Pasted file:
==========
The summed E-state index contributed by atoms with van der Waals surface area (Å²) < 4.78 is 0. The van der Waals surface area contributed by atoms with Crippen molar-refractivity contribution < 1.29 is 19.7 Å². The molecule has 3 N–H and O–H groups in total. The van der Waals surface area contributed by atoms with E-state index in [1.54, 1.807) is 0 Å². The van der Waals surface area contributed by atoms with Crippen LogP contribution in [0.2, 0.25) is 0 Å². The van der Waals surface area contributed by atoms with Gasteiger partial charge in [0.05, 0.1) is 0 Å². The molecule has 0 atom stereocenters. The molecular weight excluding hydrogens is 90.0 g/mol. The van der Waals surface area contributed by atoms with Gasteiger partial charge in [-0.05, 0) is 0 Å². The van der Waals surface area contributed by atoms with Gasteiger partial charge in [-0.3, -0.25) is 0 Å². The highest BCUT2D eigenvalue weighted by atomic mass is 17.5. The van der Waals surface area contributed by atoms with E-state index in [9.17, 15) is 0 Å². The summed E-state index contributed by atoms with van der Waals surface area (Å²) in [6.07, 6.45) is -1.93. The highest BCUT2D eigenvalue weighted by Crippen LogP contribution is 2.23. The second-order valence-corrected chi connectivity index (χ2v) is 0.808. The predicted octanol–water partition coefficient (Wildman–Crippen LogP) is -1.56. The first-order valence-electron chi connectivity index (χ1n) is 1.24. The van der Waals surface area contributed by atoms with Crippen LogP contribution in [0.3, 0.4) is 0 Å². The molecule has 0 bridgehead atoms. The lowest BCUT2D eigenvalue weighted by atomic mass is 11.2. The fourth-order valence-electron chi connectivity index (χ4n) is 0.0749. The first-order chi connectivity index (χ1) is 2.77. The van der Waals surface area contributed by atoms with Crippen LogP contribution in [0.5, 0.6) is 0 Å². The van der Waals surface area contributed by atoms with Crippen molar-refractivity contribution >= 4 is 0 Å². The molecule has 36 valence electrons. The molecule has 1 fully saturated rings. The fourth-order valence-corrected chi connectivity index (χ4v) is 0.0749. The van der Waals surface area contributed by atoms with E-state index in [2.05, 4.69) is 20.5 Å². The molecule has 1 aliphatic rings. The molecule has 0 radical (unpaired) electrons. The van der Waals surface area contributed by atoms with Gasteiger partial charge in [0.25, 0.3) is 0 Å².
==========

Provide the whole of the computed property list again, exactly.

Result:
The summed E-state index contributed by atoms with van der Waals surface area (Å²) < 4.78 is 0. The van der Waals surface area contributed by atoms with Crippen molar-refractivity contribution < 1.29 is 19.7 Å². The molecule has 3 N–H and O–H groups in total. The van der Waals surface area contributed by atoms with E-state index in [1.54, 1.807) is 0 Å². The van der Waals surface area contributed by atoms with Crippen LogP contribution in [0.2, 0.25) is 0 Å². The van der Waals surface area contributed by atoms with Gasteiger partial charge in [0.05, 0.1) is 0 Å². The molecule has 0 atom stereocenters. The molecular weight excluding hydrogens is 90.0 g/mol. The van der Waals surface area contributed by atoms with Gasteiger partial charge in [-0.05, 0) is 0 Å². The van der Waals surface area contributed by atoms with Gasteiger partial charge in [-0.3, -0.25) is 0 Å². The highest BCUT2D eigenvalue weighted by atomic mass is 17.5. The van der Waals surface area contributed by atoms with E-state index in [9.17, 15) is 0 Å². The summed E-state index contributed by atoms with van der Waals surface area (Å²) in [6.07, 6.45) is -1.93. The highest BCUT2D eigenvalue weighted by Crippen LogP contribution is 2.23. The second-order valence-corrected chi connectivity index (χ2v) is 0.808. The predicted octanol–water partition coefficient (Wildman–Crippen LogP) is -1.56. The first-order valence-electron chi connectivity index (χ1n) is 1.24. The van der Waals surface area contributed by atoms with Crippen LogP contribution in [0.3, 0.4) is 0 Å². The molecule has 0 bridgehead atoms. The lowest BCUT2D eigenvalue weighted by atomic mass is 11.2. The fourth-order valence-electron chi connectivity index (χ4n) is 0.0749. The first-order chi connectivity index (χ1) is 2.77. The van der Waals surface area contributed by atoms with Crippen LogP contribution in [0.5, 0.6) is 0 Å². The van der Waals surface area contributed by atoms with Crippen molar-refractivity contribution >= 4 is 0 Å². The molecule has 36 valence electrons. The molecule has 1 fully saturated rings. The fourth-order valence-corrected chi connectivity index (χ4v) is 0.0749. The van der Waals surface area contributed by atoms with E-state index in [2.05, 4.69) is 20.5 Å². The molecule has 1 aliphatic rings. The molecule has 0 radical (unpaired) electrons. The van der Waals surface area contributed by atoms with Gasteiger partial charge in [0.25, 0.3) is 0 Å².